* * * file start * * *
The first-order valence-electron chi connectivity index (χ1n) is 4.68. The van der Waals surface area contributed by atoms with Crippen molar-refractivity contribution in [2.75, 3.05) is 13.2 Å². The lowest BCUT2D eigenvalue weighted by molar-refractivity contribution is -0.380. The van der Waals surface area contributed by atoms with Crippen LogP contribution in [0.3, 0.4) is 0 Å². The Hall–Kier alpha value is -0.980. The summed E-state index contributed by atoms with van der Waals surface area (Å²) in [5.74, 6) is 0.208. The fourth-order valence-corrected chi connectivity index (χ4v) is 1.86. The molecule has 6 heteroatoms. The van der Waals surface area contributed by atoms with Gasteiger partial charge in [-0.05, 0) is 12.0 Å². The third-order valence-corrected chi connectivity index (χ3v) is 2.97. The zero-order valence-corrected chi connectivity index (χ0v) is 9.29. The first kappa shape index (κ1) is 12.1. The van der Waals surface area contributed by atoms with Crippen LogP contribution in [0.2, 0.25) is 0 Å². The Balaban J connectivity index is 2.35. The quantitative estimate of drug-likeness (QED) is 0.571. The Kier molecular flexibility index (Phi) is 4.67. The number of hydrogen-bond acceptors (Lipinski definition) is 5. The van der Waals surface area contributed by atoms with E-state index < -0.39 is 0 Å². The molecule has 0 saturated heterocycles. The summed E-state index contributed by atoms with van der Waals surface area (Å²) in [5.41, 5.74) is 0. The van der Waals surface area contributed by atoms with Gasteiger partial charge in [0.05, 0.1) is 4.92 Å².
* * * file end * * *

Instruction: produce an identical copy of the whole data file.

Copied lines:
The first-order valence-electron chi connectivity index (χ1n) is 4.68. The van der Waals surface area contributed by atoms with Crippen molar-refractivity contribution in [2.75, 3.05) is 13.2 Å². The lowest BCUT2D eigenvalue weighted by molar-refractivity contribution is -0.380. The van der Waals surface area contributed by atoms with Crippen LogP contribution in [0.3, 0.4) is 0 Å². The Hall–Kier alpha value is -0.980. The summed E-state index contributed by atoms with van der Waals surface area (Å²) in [5.74, 6) is 0.208. The fourth-order valence-corrected chi connectivity index (χ4v) is 1.86. The molecule has 6 heteroatoms. The van der Waals surface area contributed by atoms with Gasteiger partial charge in [-0.05, 0) is 12.0 Å². The third-order valence-corrected chi connectivity index (χ3v) is 2.97. The zero-order valence-corrected chi connectivity index (χ0v) is 9.29. The first kappa shape index (κ1) is 12.1. The van der Waals surface area contributed by atoms with Crippen LogP contribution in [0.2, 0.25) is 0 Å². The Balaban J connectivity index is 2.35. The quantitative estimate of drug-likeness (QED) is 0.571. The Kier molecular flexibility index (Phi) is 4.67. The number of hydrogen-bond acceptors (Lipinski definition) is 5. The van der Waals surface area contributed by atoms with E-state index < -0.39 is 0 Å². The molecule has 0 saturated heterocycles. The summed E-state index contributed by atoms with van der Waals surface area (Å²) in [5.41, 5.74) is 0. The van der Waals surface area contributed by atoms with Gasteiger partial charge in [0.05, 0.1) is 4.92 Å².